Here we go with Part 3 of my series Plan Like a Pro. In Parts 1 and 2 we focused on the participants and your goals. Knowing who you are planning for and why you are doing something is critical. In case you missed it, you can find those articles in my blog.
This week the questions may seem simple. But don’t let that fool you. The information they provide will surely impact your success.
Let’s get started.
What’s going to take place? What are the nuts and bolts of your plan?
(psst…Don’t forget - the participants and your goals drive all of these decisions.)
What time of day is best?
If you are making a plan for an individual who has a hard time waking up in the morning, your plan may be as simple as choosing a lively song they like and using it as a cue that it’s time to get up. It might be something like Oh What a Beautiful Morning or even You Are My Sunshine. If you are planning a group sing along to foster community and a sense of belonging, you might decide to do it right before lunch when most folks are up and about.
How long do you want your music session to be and how often?
If your plan calls for a morning song cue, the answer is simple – every day for 3-4 minutes. If you are doing a themed music session using recorded music to spark conversation, you might aim for 20 minutes and extend it if interest allows. When I lead group sing alongs I find the sweet spot to be about 45 minutes. Both of my CDs are about that length so they can be used for this purpose.
What music will you choose?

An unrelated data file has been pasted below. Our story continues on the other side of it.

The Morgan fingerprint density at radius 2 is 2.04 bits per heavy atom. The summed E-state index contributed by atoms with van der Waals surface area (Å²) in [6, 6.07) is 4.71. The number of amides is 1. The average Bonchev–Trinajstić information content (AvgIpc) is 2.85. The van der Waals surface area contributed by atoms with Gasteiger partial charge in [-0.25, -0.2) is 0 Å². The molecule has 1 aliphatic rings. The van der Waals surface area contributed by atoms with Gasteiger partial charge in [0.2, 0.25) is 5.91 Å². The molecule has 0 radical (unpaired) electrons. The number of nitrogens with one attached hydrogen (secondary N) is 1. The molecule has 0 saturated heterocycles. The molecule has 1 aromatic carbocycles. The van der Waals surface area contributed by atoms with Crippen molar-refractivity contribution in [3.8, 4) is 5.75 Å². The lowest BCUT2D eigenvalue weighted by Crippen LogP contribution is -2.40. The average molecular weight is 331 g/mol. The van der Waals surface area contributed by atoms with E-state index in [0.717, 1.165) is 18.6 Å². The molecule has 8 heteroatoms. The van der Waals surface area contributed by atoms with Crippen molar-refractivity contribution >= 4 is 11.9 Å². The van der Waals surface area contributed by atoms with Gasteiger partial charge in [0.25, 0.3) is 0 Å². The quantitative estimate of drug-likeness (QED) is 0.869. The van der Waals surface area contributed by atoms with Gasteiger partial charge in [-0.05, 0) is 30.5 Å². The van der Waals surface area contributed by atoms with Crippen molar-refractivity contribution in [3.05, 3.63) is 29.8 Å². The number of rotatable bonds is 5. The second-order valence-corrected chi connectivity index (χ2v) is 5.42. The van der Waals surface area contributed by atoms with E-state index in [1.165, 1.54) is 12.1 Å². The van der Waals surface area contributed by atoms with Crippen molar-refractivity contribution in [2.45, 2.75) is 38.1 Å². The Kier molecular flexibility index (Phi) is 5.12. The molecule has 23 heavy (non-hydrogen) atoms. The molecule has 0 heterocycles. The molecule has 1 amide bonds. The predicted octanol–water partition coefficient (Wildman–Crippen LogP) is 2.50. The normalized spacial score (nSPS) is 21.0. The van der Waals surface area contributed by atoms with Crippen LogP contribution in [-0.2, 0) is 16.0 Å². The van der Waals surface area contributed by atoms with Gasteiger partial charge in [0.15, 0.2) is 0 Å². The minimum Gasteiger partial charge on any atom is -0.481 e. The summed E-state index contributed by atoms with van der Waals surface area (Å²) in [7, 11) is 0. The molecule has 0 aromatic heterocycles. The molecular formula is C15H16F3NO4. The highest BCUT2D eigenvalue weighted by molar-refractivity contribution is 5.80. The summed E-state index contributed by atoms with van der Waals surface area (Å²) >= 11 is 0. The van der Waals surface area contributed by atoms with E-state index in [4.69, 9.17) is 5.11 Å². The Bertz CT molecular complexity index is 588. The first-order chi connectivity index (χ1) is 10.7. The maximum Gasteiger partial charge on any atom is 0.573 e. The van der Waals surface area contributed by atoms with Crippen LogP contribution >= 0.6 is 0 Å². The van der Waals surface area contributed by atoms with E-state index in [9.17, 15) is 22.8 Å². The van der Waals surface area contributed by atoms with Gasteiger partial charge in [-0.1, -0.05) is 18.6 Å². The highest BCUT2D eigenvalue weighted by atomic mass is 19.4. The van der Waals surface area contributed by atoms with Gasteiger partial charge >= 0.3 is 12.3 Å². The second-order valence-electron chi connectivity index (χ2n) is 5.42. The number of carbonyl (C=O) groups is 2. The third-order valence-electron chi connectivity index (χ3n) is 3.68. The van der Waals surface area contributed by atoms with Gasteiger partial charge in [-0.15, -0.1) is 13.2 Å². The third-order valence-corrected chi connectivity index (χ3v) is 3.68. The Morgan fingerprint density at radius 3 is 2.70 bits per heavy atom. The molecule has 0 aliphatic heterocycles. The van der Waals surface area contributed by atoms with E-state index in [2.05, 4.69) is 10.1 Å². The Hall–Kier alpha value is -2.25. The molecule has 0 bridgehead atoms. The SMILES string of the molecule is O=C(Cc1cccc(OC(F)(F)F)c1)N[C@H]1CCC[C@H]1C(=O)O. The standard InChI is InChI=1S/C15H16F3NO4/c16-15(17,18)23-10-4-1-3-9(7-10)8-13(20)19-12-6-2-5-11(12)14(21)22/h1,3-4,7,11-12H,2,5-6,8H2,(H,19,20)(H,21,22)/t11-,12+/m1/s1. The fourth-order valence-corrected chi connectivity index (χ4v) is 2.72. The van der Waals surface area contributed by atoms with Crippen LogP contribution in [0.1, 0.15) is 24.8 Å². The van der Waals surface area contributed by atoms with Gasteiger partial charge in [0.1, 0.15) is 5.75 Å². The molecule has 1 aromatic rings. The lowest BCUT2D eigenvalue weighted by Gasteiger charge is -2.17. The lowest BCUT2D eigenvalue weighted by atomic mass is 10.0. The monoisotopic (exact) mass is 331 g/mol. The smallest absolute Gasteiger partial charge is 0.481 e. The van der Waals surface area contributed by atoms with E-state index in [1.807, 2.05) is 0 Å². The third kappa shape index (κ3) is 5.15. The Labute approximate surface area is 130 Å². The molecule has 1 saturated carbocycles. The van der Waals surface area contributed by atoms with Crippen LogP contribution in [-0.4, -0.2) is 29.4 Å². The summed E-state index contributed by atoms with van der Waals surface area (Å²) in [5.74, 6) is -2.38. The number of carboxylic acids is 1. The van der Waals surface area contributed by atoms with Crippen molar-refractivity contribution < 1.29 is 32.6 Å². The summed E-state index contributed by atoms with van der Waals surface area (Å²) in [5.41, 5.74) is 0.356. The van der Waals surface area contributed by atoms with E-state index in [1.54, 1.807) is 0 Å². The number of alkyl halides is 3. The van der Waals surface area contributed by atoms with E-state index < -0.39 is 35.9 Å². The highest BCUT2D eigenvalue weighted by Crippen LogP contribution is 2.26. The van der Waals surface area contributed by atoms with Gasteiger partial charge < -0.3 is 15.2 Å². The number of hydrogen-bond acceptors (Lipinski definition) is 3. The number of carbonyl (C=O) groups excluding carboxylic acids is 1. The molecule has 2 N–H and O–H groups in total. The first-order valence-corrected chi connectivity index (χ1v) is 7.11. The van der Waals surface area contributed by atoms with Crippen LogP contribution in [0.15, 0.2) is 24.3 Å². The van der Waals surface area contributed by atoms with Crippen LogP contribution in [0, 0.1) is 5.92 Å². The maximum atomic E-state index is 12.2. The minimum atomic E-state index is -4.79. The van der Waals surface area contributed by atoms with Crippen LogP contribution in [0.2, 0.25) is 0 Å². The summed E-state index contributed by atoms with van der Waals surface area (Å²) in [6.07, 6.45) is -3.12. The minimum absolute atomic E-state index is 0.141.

Remember – songs of our youth connect us with memories and reach our emotions. Personal taste in music is important too. Are you using music to brighten the day and liven things up? If so, keep the songs upbeat, with some funny songs thrown in for good measure. Do you want the music to soothe and help people relax? A song like the Irish Lullaby soothes because it is a lullaby and because people tend to join in singing which is calming. Do you want the music to inspire movement to decrease boredom and restlessness? Patting the steady beat to a song like She’ll Be Coming Round the Mountain might be a good choice. Don’t reinvent the wheel! Remember the song lists in my Resource Library are there to help you.
How will you be sharing the music?
Will you be using records or CDs or music downloads? If so, make a playlist so you’re ready. Will you be the song leader and if so, will you use songbooks? Sometimes songbooks are a distraction, but don’t assume that all people living with dementia can’t read. In fact, even if they no longer read books, some folks may benefit and enjoy reading song lyrics. Which is why I now offer a companion songbook to my new Folk Song CD with easy to read, large, bold print.
How will you start and how will you end?
If this is a one on one interaction, you might arrive to their room for a chat bringing your sweet voice, or your phone with a wireless speaker, or a CD player. You might say “I brought some music for us to enjoy together today.” When I am leading a group I always start with Hail Hail the Gang’s All Here and I end with <em>Goodbye Ladies</em>. Starting and ending with the same song each time helps people know what to expect and helps them feel competent. It also creates community and a sense of belonging.
Well that sums it up for this week. As always, please keep in touch and let me know if you have questions or comments. Next week we’ll consider What resources (including other people) do you need to make music happen?